That left leaving the country and the question was to where? My time in Panama convinced me that there was no way I would ever go back there. I started researching various countries in warmer climes and settled on Ecuador for a host of good reasons. My research showed that Ecuador was positioned to be a prime tourist and retirement destination for Canadians. I felt that if I built a website dedicated to Canadians I could generate some extra income from the site. WelcomeToEcuador.ca was born and has consumed my waking hours since arriving in Ecuador. In my research I met Ana, a lady who lived in the Otavalo area and she offered to help me to get settled. She also expressed some interest in working for me and she was bilingual so that showed promise. It also helped me to decide on living in that area. The mountains were spectacular and reminded me of BC. The climate also seemed ideal. I booked a week at what looked like a fabulous cabin, intending to look for an apartment while I was staying there.

The cabin turned out to be more than I could have wished for and the family greeted me with such warmth that I thought of staying there longer term. With Ana’s assistance we sat down and negotiated a deal for me to stay on a month to month basis. It was to include all meals, firewood, my washing once a week, DirecTV, cleaning and, most importantly, hi-speed internet for my work, for $350 a month. Looked like a good deal at the time but I soon learned that things are different in Ecuador.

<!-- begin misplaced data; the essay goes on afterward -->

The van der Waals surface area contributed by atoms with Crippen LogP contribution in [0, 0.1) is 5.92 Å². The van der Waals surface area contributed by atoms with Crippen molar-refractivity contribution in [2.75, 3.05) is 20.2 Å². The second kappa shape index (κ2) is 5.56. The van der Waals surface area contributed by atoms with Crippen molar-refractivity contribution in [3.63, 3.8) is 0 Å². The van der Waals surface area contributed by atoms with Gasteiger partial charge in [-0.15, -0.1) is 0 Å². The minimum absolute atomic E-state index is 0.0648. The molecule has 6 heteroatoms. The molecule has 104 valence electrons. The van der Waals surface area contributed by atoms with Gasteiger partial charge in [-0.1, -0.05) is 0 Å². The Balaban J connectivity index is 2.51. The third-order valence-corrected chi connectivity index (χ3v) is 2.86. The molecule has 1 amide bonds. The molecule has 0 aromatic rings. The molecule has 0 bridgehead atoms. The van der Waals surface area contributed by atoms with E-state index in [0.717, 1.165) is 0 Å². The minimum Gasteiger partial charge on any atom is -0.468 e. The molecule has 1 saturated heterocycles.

When we first discussed me staying more long term I asked what current bookings they had. They only had two nights in February that had not been confirmed and they said they could put them in another cabin anyway. No sooner had I paid the rent for a month than they told me I had to move out to the main house for two nights. No sooner had I got settled back in than she tells me I have to move out yet again for two nights starting today. Not exactly what was planned or agreed. Added to this was she came and asked me to pay another month’s rent to “help them out as a friend”. This certainly caught me off-guard but I found myself explaining that because of the $1,200 for the hospital visit I had no extra money to “help out”. That didn’t go down too well. No sooner had I dealt with that than she asks me for $200 to pay their taxes. I’ve already paid the rent two weeks in advance, which I probably should not have done.

There’s a lot of other things that aren’t going according to plan. My cabana is freezing and they don’t have the promised firewood, so I had to go and buy my own. My meals have basically been rice and salad and I’ve spent a fortune at the SuperMaxi in Ibarra on real food. No sooner do I give it to her to put in the fridge than someone in the family eats it. For New Year’s Eve I bought two bottles of Bacardi Rum, but because I was feeling so lousy I only had one drink. The next day I discover that they have drank both my bottles and I’m still waiting for them to be replaced. Not only did I get to buy the rum but I also got to pay for the taxi even though they spent hours shopping. I seem to be the “cash cow” for everything. Oh, and my washing once a week? I have to beg for underwear. Cleaning? I get to do the cleaning. DirecTV? Still waiting even though I paid an extra $10 for it. Hi-speed internet? Still waiting and now they inform me that I have to pay an extra $20 for that. Time to move? You bet.